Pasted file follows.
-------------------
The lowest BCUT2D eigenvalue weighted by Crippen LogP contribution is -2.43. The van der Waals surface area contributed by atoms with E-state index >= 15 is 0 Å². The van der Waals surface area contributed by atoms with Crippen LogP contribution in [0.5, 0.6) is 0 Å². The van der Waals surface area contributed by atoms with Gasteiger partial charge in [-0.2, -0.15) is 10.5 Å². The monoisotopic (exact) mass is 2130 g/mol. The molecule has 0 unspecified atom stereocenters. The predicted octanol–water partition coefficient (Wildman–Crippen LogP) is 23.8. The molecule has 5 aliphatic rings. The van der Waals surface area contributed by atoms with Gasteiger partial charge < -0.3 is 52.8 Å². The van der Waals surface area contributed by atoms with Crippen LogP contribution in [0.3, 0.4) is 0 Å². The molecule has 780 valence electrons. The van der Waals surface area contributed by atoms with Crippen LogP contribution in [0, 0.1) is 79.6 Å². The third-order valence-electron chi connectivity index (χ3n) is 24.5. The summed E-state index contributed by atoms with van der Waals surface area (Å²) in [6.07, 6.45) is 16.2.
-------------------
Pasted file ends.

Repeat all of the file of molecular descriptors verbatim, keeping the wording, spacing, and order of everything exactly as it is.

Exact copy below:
The lowest BCUT2D eigenvalue weighted by Crippen LogP contribution is -2.43. The van der Waals surface area contributed by atoms with E-state index >= 15 is 0 Å². The van der Waals surface area contributed by atoms with Crippen LogP contribution in [0.5, 0.6) is 0 Å². The van der Waals surface area contributed by atoms with Gasteiger partial charge in [-0.2, -0.15) is 10.5 Å². The monoisotopic (exact) mass is 2130 g/mol. The molecule has 0 unspecified atom stereocenters. The predicted octanol–water partition coefficient (Wildman–Crippen LogP) is 23.8. The molecule has 5 aliphatic rings. The van der Waals surface area contributed by atoms with Gasteiger partial charge < -0.3 is 52.8 Å². The van der Waals surface area contributed by atoms with Crippen LogP contribution in [0.3, 0.4) is 0 Å². The molecule has 780 valence electrons. The van der Waals surface area contributed by atoms with Crippen LogP contribution in [0, 0.1) is 79.6 Å². The third-order valence-electron chi connectivity index (χ3n) is 24.5. The summed E-state index contributed by atoms with van der Waals surface area (Å²) in [6.07, 6.45) is 16.2.